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PLoS One. 2012;7(1):e29783. doi: 10.1371/journal.pone.0029783. Epub 2012 Jan 18.

The ubiquitin peptidase UCHL1 induces G0/G1 cell cycle arrest and apoptosis through stabilizing p53 and is frequently silenced in breast cancer.

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  • 1Molecular Oncology and Epigenetics Laboratory, The First Affiliated Hospital of Chongqing Medical University, Chongqing, China.

Abstract

BACKGROUND:

Breast cancer (BrCa) is a complex disease driven by aberrant gene alterations and environmental factors. Recent studies reveal that abnormal epigenetic gene regulation also plays an important role in its pathogenesis. Ubiquitin carboxyl- terminal esterase L1 (UCHL1) is a tumor suppressor silenced by promoter methylation in multiple cancers, but its role and alterations in breast tumorigenesis remain unclear.

METHODOLOGY/PRINCIPAL FINDINGS:

We found that UCHL1 was frequently downregulated or silenced in breast cancer cell lines and tumor tissues, but readily expressed in normal breast tissues and mammary epithelial cells. Promoter methylation of UCHL1 was detected in 9 of 10 breast cancer cell lines (90%) and 53 of 66 (80%) primary tumors, but rarely in normal breast tissues, which was statistically correlated with advanced clinical stage and progesterone receptor status. Pharmacologic demethylation reactivated UCHL1 expression along with concomitant promoter demethylation. Ectopic expression of UCHL1 significantly suppressed the colony formation and proliferation of breast tumor cells, through inducing G0/G1 cell cycle arrest and apoptosis. Subcellular localization study showed that UCHL1 increased cytoplasmic abundance of p53. We further found that UCHL1 induced p53 accumulation and reduced MDM2 protein level, and subsequently upregulated the expression of p21, as well as cleavage of caspase3 and PARP, but not in catalytic mutant UCHL1 C90S-expressed cells.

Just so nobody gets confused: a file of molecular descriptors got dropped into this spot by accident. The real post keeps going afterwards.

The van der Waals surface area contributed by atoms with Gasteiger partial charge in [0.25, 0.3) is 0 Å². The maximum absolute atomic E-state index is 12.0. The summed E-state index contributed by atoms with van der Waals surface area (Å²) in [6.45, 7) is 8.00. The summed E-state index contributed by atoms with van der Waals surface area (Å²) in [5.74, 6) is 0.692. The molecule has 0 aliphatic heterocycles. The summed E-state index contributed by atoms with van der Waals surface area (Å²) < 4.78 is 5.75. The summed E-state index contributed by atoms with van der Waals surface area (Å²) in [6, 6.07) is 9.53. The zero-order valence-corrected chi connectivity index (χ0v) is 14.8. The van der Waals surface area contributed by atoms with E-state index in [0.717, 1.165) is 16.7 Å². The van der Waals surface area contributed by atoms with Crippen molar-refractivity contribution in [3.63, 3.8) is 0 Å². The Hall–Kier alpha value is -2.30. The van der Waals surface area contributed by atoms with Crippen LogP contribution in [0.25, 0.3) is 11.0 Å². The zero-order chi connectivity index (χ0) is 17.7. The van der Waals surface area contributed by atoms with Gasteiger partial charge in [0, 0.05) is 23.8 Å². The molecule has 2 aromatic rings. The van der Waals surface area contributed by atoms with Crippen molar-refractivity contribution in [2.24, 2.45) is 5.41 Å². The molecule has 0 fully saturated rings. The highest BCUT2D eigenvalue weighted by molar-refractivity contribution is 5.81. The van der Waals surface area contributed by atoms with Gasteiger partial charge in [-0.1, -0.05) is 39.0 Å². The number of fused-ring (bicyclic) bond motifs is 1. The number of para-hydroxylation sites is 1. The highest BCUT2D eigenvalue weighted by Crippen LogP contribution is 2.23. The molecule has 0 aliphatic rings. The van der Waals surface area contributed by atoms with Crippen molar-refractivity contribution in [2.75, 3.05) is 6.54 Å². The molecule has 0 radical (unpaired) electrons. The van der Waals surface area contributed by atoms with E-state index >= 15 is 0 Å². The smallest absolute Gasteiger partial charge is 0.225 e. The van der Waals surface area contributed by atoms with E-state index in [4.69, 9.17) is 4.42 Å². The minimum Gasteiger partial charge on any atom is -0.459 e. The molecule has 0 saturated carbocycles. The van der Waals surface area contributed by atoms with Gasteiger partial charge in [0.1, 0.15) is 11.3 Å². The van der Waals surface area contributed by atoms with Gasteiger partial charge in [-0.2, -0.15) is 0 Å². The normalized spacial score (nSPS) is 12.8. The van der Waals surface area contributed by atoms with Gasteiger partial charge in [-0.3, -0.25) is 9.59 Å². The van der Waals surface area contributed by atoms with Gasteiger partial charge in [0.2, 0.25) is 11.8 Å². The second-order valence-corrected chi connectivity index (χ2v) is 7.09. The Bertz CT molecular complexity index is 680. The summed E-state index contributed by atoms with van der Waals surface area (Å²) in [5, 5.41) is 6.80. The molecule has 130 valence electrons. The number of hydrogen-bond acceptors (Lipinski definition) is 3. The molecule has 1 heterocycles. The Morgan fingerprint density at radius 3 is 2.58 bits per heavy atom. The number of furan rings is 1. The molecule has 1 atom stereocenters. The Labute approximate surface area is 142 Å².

CONCLUSIONS/SIGNIFICANCE:

UCHL1 exerts its tumor suppressive functions by inducing G0/G1cell cycle arrest and apoptosis in breast tumorigenesis, requiring its deubiquitinase activity. Its frequent silencing by promoter CpG methylation may serve as a potential tumor marker for breast cancer.

PMID:
22279545
[PubMed - indexed for MEDLINE]
PMCID:
PMC3261155
Free PMC Article

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